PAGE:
Actually, I remember now why I’m not doing it: because I actually “just tried” with something different but similar before, and I realised that there are complexities (at least for me) in it. I once did a round of free Ayurvedic consultations for an organic food cooperative in Warsaw – it was fun, but I also learnt that I can run into “weird” people that I don’t really know how to deal with, and who can affect me (because of my then even more massive hyper-empathy) quite strongly. I also tried something similar with somatic bodywork in Berlin – and the effect was similar; I got quite affected by people. And then there is that weirdest of all stint as something similar to a psychic while I was in the Polish countryside – that’s the thing I got the most positive feedback on (people pursuing me with phone calls and offering money when I didn’t ask for any), but a range of weird incidents (some are on this blog actually) told me that this is playing with fire (without a firefighter training :D).
I think maybe for me 1-on-1 relationships with new and somewhat random people are very interesting, but they can also be something of a trip. That’s probably why I’m holding back from “just trying” a round of neurodiversity & queer coaching, even though I would be able to at the very least provide informed understanding and discussion.
Why am I saying this? Ah, because it’s on my mind and friends’ mind. Because I’m doing the DEI (“emotions”) training and wonder if perhaps I should try, using it as a springboard. Because I’m reading another marketing book, recommended by these folks, which is actually different from the spammy and scammy – to my autistic gut feeling – coaching marketing advice I’ve read before. Thinking if there’s a way to do it without fake promises, pretending to be more competent than I am (but also finding a way to put my nebulous competences into words), and sleazy manipulative internet copy writing. Kind of honestly.
I’ve seen and read a couple of articles about “marketing with integrity” and “authenticity” and stuff (one of which is Martha Beck, ambivalent relationship), and it didn’t convince me. Seemed fake and a bit lying-to-yourself. As the DEI people would say, my authentic shame (conscience) comes up. So I wonder if there’s a way to pull off such a vague online-coaching / consulting thing honestly, or whether it’s better to just focus on getting some honest profession … such as bookkeeping (joke), but perhaps focusing on my translation micro-business, or perhaps doing a proper therapist training if I really want to work with “atypical” people (but that costs as much as a house; plus I know some people who did and were still useless for me as a queer migrant autistic).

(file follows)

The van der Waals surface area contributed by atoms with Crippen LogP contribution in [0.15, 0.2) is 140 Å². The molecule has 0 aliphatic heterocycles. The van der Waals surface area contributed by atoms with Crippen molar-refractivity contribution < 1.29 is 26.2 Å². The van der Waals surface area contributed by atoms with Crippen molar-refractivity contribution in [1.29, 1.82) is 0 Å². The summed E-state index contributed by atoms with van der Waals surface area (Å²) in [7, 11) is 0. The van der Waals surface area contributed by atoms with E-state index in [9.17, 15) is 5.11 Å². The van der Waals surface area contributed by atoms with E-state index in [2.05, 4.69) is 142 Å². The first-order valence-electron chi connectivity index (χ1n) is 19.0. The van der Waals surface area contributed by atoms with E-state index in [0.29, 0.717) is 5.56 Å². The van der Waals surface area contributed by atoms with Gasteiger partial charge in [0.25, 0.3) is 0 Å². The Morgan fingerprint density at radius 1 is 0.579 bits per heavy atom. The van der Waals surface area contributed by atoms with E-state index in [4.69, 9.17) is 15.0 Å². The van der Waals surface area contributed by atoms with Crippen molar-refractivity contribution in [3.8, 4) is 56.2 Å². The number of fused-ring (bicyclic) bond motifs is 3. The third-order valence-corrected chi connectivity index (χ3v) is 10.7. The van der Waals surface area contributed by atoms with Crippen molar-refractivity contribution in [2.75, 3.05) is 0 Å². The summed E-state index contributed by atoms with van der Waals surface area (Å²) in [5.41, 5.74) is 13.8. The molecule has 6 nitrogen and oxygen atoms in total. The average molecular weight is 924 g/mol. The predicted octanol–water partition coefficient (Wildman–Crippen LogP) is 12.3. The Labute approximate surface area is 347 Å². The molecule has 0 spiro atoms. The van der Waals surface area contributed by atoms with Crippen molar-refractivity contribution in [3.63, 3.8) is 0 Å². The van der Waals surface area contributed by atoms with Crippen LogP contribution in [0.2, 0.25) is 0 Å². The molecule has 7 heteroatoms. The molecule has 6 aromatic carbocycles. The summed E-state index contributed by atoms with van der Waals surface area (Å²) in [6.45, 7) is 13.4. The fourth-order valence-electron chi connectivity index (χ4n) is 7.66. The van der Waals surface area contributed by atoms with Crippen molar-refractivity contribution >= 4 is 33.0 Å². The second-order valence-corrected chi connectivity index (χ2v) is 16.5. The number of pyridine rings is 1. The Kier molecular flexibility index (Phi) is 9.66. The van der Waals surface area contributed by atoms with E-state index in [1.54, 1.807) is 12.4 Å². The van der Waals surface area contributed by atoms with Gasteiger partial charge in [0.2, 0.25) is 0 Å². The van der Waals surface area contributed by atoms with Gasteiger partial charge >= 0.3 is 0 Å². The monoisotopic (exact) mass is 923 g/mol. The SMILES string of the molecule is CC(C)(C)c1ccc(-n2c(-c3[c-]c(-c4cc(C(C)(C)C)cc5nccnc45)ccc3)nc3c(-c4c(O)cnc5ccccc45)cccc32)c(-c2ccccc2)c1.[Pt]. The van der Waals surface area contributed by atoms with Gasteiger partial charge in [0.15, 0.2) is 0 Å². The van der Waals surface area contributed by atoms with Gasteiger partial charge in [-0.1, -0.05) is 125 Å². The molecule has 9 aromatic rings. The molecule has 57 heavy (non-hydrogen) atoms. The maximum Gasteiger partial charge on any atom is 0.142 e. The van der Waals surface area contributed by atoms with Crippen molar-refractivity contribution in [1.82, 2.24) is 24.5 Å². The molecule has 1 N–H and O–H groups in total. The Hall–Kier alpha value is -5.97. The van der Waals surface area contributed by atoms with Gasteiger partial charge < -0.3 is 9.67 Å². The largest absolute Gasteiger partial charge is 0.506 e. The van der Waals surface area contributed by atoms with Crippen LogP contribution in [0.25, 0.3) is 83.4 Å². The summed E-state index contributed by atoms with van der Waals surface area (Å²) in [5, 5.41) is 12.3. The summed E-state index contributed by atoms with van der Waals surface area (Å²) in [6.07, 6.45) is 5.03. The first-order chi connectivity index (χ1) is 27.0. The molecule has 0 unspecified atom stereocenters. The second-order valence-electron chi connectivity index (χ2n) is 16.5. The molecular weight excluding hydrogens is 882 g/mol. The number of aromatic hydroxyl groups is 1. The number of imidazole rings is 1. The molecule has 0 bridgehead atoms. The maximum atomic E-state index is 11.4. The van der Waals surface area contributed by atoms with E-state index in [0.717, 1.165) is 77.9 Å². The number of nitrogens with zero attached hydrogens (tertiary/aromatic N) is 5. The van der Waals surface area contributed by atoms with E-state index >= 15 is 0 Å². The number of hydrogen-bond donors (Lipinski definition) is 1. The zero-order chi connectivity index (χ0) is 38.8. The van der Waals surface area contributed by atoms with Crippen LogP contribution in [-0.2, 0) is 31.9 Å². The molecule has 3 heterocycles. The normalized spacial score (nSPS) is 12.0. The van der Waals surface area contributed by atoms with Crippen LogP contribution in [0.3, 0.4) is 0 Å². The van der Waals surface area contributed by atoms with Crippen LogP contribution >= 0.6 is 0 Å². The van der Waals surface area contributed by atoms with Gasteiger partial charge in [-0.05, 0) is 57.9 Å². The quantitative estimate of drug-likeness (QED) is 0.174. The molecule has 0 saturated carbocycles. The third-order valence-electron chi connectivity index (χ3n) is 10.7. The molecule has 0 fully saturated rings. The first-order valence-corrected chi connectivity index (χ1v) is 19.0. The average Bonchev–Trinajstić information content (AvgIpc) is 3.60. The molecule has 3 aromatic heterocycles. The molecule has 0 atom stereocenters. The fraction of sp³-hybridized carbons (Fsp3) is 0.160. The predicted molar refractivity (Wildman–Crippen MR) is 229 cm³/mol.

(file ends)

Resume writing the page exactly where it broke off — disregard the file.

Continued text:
I actually did some trial copy writing on https://autisticnaturalhealth.wordpress.com/ to see how people would take it. That’s using the old, somewhat sleazy marketing approach. Maybe less sleazy than some, but still not really my style. Doesn’t feel honest.
Marketing myself as a psychic might feel more authentic 😀
What’s the problem? I think perhaps my particular sense of humour or my penchant for informality might make this hard. Even in the translations business, it really pains me to have to appear formal and professional. Factual and to the point, yes. But overly serious and authoritative, less emotive and less subjective and quirky – much harder or impossible. Less ambivalent and sometimes inappropriate about stuff? Like, I like talking about nonsense. I like to point out the nonsense when it’s supposed to be sense. Is there a way to get away with that kind of personal style in some profession, or made-up 21st century “profession”?
I read somewhere … ah, I remember, in “Gravitas” by Caroline Goyder, assigned course reading (not that it helped) … that to find your “voice” (whether as a speaker or author) it’s good to just write. Randomly. Every day or so. Kind of like the “Artist’s Way” method (had the book at a point and still don’t get what the hype is about). Goyder says that just by writing whatever, something happens in the mind and emotions and perhaps soul that helps you to find yourself and your favourite topics and your best, most natural manner of thinking, speaking, communicating. Guess I can use her point to justify this blog post, if otherwise it somewhat lacks justification – an ongoing reflection.
If any of the people following me is in this kind of business or has any thoughts or experiences, certainly curious about comments.